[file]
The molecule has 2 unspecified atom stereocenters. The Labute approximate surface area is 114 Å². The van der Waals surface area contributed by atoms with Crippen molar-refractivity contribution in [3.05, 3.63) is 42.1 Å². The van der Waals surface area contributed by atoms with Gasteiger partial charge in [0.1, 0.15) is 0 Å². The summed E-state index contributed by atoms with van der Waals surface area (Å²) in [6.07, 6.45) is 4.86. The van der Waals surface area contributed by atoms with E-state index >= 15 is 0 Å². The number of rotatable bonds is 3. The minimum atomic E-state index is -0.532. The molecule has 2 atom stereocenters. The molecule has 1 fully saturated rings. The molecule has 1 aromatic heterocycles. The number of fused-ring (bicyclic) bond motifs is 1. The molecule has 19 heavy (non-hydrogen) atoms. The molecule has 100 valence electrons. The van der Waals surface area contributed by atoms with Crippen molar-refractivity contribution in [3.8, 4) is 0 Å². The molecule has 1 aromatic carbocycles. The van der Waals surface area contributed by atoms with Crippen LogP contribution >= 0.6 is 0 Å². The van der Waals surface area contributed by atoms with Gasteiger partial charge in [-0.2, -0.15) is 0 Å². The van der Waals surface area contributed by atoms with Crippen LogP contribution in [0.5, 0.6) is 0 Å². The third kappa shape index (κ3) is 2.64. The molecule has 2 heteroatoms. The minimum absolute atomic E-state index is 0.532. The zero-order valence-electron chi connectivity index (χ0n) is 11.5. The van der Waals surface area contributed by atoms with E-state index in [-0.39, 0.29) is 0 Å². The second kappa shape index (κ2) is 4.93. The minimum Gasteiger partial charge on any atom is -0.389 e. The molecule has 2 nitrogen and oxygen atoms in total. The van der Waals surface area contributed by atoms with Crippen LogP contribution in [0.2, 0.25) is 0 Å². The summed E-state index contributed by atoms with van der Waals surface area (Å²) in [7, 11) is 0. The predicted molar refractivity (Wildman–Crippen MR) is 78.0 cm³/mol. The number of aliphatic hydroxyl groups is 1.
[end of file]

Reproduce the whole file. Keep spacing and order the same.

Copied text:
The molecule has 2 unspecified atom stereocenters. The Labute approximate surface area is 114 Å². The van der Waals surface area contributed by atoms with Crippen molar-refractivity contribution in [3.05, 3.63) is 42.1 Å². The van der Waals surface area contributed by atoms with Gasteiger partial charge in [0.1, 0.15) is 0 Å². The summed E-state index contributed by atoms with van der Waals surface area (Å²) in [6.07, 6.45) is 4.86. The van der Waals surface area contributed by atoms with E-state index >= 15 is 0 Å². The number of rotatable bonds is 3. The minimum atomic E-state index is -0.532. The molecule has 2 atom stereocenters. The molecule has 1 fully saturated rings. The molecule has 1 aromatic heterocycles. The number of fused-ring (bicyclic) bond motifs is 1. The molecule has 19 heavy (non-hydrogen) atoms. The molecule has 100 valence electrons. The van der Waals surface area contributed by atoms with Crippen molar-refractivity contribution in [3.8, 4) is 0 Å². The molecule has 1 aromatic carbocycles. The van der Waals surface area contributed by atoms with Crippen LogP contribution >= 0.6 is 0 Å². The van der Waals surface area contributed by atoms with Gasteiger partial charge in [-0.2, -0.15) is 0 Å². The van der Waals surface area contributed by atoms with Crippen LogP contribution in [0.5, 0.6) is 0 Å². The third kappa shape index (κ3) is 2.64. The molecule has 2 heteroatoms. The minimum absolute atomic E-state index is 0.532. The zero-order valence-electron chi connectivity index (χ0n) is 11.5. The van der Waals surface area contributed by atoms with E-state index in [-0.39, 0.29) is 0 Å². The second kappa shape index (κ2) is 4.93. The minimum Gasteiger partial charge on any atom is -0.389 e. The molecule has 2 nitrogen and oxygen atoms in total. The van der Waals surface area contributed by atoms with Crippen LogP contribution in [0.2, 0.25) is 0 Å². The summed E-state index contributed by atoms with van der Waals surface area (Å²) in [7, 11) is 0. The predicted molar refractivity (Wildman–Crippen MR) is 78.0 cm³/mol. The number of aliphatic hydroxyl groups is 1.